Citizens of the Oglala Sioux Tribe man a checkpoint on the Pine Ridge Reservation in South Dakota on May 10, 2020. Photo courtesy Anna Halverson

'I’m protecting my people': Tribal citizens defend coronavirus checkpoints amid threat from state

At a dusty, windy roadblock deep in the heart of the Badlands of South Dakota on Sunday, a 41-year-old Lakota mother of three held her hand high as a car full of tourists pulled up and asked to pass by her.

Beyond the checkpoint lay the Pine Ridge Reservation, the homelands of the Oglala Lakota people, Francisca Tobacco’s people. People she called cousin, mom, dad, grandma, grandpa.

As she approached the car, she asked those inside why they wanted to enter the reservation.

We’re tourists, they said.

She asked them to go around the reservation, suggesting they travel back west and then south through Nebraska. She told them her tribe is trying to protect its people from the spread of COVID-19. They obliged.

“I’m just here for our people,” she told Indianz.Com. “I’m protecting my people.”

Interview with Francisca Tobacco at a Pine Ridge Checkpoint

Thank you for joining us for this live interview with Francisca Tobacco, an Oglala Sioux Tribe citizen who is at a checkpoint near Buffalo Gap, SD.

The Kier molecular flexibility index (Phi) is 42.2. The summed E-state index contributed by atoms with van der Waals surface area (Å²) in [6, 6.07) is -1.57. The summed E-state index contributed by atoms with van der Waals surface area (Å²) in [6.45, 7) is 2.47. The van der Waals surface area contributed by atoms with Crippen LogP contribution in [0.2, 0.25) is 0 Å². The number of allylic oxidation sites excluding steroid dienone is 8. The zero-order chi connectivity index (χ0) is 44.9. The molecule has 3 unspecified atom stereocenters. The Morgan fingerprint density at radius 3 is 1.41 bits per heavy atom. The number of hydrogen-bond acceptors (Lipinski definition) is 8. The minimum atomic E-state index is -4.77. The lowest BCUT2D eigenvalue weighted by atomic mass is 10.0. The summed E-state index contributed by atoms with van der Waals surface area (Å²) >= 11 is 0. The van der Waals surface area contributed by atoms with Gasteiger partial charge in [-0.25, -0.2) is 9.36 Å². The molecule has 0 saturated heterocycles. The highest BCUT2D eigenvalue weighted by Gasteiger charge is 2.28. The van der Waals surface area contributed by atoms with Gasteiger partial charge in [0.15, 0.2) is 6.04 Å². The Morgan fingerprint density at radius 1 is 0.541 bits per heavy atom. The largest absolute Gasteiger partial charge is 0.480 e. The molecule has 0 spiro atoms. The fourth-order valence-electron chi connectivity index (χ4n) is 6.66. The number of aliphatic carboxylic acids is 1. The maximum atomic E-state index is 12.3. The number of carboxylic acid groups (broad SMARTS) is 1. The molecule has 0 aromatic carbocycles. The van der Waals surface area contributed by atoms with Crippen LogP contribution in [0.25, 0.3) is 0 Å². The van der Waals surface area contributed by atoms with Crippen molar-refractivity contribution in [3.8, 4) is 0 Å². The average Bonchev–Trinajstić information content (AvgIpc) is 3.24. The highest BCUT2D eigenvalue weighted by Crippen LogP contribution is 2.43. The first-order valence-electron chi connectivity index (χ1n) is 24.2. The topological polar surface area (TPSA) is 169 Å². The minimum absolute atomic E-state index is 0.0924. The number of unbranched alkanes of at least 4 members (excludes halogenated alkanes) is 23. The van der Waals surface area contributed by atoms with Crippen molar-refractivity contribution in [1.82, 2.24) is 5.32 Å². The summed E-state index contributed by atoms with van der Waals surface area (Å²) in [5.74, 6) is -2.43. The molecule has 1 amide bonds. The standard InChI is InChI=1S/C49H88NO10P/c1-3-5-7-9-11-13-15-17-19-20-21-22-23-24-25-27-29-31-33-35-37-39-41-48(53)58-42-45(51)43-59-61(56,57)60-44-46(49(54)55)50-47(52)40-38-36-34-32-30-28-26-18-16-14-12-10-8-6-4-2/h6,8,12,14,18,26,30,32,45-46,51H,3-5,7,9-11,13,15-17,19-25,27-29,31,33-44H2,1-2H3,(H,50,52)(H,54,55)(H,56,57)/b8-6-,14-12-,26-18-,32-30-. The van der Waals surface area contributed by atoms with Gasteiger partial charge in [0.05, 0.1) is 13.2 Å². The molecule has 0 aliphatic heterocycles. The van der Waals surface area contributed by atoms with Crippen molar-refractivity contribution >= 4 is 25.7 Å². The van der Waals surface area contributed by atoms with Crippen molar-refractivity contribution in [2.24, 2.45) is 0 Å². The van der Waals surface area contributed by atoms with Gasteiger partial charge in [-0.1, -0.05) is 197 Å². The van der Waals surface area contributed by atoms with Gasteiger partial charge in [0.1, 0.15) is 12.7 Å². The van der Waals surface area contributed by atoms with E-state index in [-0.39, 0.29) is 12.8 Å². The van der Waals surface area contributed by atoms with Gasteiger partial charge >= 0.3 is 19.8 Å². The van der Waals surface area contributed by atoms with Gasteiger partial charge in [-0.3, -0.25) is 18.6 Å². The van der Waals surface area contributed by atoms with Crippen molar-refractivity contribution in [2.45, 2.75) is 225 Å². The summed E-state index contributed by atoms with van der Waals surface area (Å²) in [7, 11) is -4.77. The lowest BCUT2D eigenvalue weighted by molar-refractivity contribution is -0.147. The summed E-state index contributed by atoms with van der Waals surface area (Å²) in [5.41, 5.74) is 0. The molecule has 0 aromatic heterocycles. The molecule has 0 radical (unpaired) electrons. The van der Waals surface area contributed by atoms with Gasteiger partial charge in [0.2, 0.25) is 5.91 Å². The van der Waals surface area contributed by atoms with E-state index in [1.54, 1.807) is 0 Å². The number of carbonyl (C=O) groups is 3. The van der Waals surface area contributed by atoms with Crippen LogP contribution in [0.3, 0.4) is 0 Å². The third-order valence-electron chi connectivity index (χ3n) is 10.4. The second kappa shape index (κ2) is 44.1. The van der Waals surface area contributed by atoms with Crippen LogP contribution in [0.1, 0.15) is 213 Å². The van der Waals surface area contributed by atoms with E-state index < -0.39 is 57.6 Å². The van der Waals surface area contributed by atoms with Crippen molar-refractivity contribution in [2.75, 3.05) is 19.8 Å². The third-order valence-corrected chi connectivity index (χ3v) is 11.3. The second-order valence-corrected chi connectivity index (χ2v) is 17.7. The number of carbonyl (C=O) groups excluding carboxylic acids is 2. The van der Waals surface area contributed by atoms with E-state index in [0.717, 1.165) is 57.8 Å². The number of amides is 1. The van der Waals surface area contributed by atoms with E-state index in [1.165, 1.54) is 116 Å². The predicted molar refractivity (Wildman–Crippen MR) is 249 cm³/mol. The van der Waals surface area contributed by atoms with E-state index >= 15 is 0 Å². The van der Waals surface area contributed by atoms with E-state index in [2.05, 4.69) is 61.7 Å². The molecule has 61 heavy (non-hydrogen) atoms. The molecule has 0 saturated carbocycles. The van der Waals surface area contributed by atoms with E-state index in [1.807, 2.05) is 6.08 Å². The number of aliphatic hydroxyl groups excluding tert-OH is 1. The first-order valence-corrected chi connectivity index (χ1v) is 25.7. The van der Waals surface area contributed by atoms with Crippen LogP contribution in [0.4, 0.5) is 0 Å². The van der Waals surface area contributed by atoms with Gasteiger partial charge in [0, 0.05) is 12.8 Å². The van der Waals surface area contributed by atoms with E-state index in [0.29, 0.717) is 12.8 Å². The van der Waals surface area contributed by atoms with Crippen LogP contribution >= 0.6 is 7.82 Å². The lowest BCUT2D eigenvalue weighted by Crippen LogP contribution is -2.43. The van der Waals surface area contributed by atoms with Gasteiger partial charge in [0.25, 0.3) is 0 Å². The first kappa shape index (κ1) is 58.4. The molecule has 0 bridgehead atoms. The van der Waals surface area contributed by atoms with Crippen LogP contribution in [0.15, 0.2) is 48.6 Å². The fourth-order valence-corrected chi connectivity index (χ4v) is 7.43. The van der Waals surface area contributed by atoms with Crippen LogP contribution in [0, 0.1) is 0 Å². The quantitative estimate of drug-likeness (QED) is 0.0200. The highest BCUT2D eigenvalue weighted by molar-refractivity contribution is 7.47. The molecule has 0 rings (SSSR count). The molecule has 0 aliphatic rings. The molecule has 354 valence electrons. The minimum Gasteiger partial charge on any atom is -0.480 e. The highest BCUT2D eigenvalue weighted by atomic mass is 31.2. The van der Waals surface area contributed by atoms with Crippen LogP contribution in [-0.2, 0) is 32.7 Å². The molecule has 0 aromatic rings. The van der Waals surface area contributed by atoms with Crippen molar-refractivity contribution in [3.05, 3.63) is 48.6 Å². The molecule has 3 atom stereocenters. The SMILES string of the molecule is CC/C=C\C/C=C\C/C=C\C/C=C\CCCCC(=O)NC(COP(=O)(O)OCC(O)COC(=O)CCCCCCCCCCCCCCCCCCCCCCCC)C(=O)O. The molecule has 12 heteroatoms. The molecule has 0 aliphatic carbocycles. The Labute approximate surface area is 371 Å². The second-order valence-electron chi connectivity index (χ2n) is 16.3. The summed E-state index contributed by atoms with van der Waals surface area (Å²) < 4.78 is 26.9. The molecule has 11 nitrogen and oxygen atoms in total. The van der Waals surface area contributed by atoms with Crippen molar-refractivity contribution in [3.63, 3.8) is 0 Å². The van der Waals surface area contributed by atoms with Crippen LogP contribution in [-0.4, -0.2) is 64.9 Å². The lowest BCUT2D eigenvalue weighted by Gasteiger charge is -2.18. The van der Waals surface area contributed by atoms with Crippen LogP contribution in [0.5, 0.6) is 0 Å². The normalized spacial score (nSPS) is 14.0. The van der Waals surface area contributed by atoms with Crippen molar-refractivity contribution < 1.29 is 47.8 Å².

Posted by Indianz.Com on Sunday, May 10, 2020
Indianz.Com Live with Kevin Abourezk: #Coronavirus Controversy: Francisca Tobacco of Oglala Sioux Tribe

But not everyone believes the tribe has the right to stop traffic leading onto the reservation.

On Friday, South Dakota Gov. Kristi Noem issued an ultimatum to the leaders of the Oglala and Cheyenne River Sioux tribes of her state: Take down your checkpoints or face legal action.

She gave them 48 hours to do so, a deadline that ended Sunday.

On Saturday, a group of Oglala Lakota veterans and tribal citizens gathered in a community center in Manderson and discussed how to respond to Noem’s ultimatum.

Bryan Brewer, former president of the Oglala Sioux Tribe, said the group decided to gather on Mother’s Day at the six checkpoints currently being operated by the tribe on highways leading onto the reservation.

The Oglala Sioux Tribal Council had earlier voted to hire a private security firm to operate those checkpoints, and Brewer said the community members who went to those checkpoints on Sunday weren’t there to interfere with the operation of the checkpoints.

“We’re just here in case the National Guard or someone else comes in,” he told Indianz.Com on Sunday.

Indianz.Com Live with Kevin Abourezk: #Coronavirus Controversy: Bryan Brewer of Oglala Sioux Tribe

Across the Pine Ridge Reservation, rumors spread Sunday that Noem would be sending South Dakota National Guard soldiers to the reservation to tear down the tribe’s checkpoints.

But as of late Sunday night, none had arrived.

Brewer said nearly 50 people gathered at a checkpoint near Batesland, South Dakota, along U.S. Highway 18, including some tribal council members.